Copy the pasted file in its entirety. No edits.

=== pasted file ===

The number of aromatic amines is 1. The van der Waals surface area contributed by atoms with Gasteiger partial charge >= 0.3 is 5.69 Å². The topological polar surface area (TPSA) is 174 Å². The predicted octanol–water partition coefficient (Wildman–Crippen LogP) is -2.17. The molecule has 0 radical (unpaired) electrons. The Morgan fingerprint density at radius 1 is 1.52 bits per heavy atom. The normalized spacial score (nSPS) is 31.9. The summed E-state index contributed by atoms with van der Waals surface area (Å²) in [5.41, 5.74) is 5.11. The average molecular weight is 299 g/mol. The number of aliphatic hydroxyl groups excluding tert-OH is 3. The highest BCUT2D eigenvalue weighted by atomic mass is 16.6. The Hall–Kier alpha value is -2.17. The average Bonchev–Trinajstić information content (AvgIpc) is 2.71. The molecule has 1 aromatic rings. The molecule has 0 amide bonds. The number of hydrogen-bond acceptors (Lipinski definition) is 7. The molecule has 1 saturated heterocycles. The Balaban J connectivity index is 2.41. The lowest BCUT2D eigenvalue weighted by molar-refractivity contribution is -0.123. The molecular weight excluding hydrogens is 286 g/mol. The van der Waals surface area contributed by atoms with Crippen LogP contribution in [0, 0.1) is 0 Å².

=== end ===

The number of aromatic amines is 1. The van der Waals surface area contributed by atoms with Gasteiger partial charge >= 0.3 is 5.69 Å². The topological polar surface area (TPSA) is 174 Å². The predicted octanol–water partition coefficient (Wildman–Crippen LogP) is -2.17. The molecule has 0 radical (unpaired) electrons. The Morgan fingerprint density at radius 1 is 1.52 bits per heavy atom. The normalized spacial score (nSPS) is 31.9. The summed E-state index contributed by atoms with van der Waals surface area (Å²) in [5.41, 5.74) is 5.11. The average molecular weight is 299 g/mol. The number of aliphatic hydroxyl groups excluding tert-OH is 3. The highest BCUT2D eigenvalue weighted by atomic mass is 16.6. The Hall–Kier alpha value is -2.17. The average Bonchev–Trinajstić information content (AvgIpc) is 2.71. The molecule has 1 aromatic rings. The molecule has 0 amide bonds. The number of hydrogen-bond acceptors (Lipinski definition) is 7. The molecule has 1 saturated heterocycles. The Balaban J connectivity index is 2.41. The lowest BCUT2D eigenvalue weighted by molar-refractivity contribution is -0.123. The molecular weight excluding hydrogens is 286 g/mol. The van der Waals surface area contributed by atoms with Crippen LogP contribution in [0, 0.1) is 0 Å².